If you have painful, chronic headaches that tend to originate at the back of your head, you should get checked out for occipital neuralgia. This condition is sometimes confused with migraines or tension headaches since overlapping symptoms exist. Read on to learn more about occipital neuralgia and how to treat it.
Massage is one of the ancient arts of wellness. The first mentions of massage occurred in China in 2700 BCE, but it was not long before it spread to the Middle East, Greece, and India. Massage is the manipulation of the soft tissues of the body. The goal of this manipulation is to promote relaxation and stress relief while easing pain and promoting an overall feeling of wellness. Physically speaking, massage also increases oxygen and blood flow to muscles. This can, in turn, promote your brain’s release of serotonin, the relaxation chemical. We know that most people suffer from pain in their back, neck, and shoulders due to today’s working conditions. Because of this, we’ll look at the best massage for back pain specifically, as well as styles that can help with other pain conditions.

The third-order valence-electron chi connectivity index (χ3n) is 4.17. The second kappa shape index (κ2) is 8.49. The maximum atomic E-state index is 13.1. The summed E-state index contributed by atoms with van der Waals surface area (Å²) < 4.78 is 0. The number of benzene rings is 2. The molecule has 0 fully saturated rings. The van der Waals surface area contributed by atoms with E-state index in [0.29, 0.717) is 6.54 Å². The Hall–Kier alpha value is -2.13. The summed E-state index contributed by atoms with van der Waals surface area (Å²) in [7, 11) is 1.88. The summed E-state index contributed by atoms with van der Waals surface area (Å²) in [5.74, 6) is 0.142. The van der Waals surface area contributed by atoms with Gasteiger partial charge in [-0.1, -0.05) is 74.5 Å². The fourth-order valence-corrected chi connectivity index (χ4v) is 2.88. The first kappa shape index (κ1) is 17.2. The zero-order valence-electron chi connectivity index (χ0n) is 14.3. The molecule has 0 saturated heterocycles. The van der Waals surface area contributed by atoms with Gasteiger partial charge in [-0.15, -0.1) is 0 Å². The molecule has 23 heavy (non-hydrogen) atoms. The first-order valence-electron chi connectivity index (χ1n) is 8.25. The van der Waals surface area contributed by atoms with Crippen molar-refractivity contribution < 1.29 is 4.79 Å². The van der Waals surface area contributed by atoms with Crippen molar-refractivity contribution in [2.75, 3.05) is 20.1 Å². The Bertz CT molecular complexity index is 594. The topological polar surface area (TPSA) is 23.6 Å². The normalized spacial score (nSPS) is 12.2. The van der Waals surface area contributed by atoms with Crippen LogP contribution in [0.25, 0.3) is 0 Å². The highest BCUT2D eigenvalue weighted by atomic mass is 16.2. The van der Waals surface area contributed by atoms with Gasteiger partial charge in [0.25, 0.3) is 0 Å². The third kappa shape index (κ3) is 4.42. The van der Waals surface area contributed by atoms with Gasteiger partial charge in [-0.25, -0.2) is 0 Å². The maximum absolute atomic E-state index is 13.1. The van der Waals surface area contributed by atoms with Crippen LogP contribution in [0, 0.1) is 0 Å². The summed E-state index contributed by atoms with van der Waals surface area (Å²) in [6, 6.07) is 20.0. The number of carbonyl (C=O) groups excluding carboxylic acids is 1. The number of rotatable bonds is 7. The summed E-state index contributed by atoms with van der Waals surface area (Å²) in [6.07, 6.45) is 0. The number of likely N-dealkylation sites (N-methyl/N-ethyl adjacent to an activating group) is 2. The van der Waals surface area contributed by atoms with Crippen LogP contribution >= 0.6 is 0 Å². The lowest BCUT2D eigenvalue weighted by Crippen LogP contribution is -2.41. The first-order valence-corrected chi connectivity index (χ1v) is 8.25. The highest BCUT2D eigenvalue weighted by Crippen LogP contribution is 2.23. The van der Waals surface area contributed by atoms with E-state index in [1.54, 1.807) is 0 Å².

Starting in her 30s, Barbara Schulties began suffering from debilitating headaches, which she describes as “someone taking a hot poker to my eye.” Besides excruciating head pain, the Santa Cruz resident lists a host of accompanying symptoms: nausea, vomiting, dizziness, difficulty focusing, and hypersensitivity to light, noise, and even wind on her face.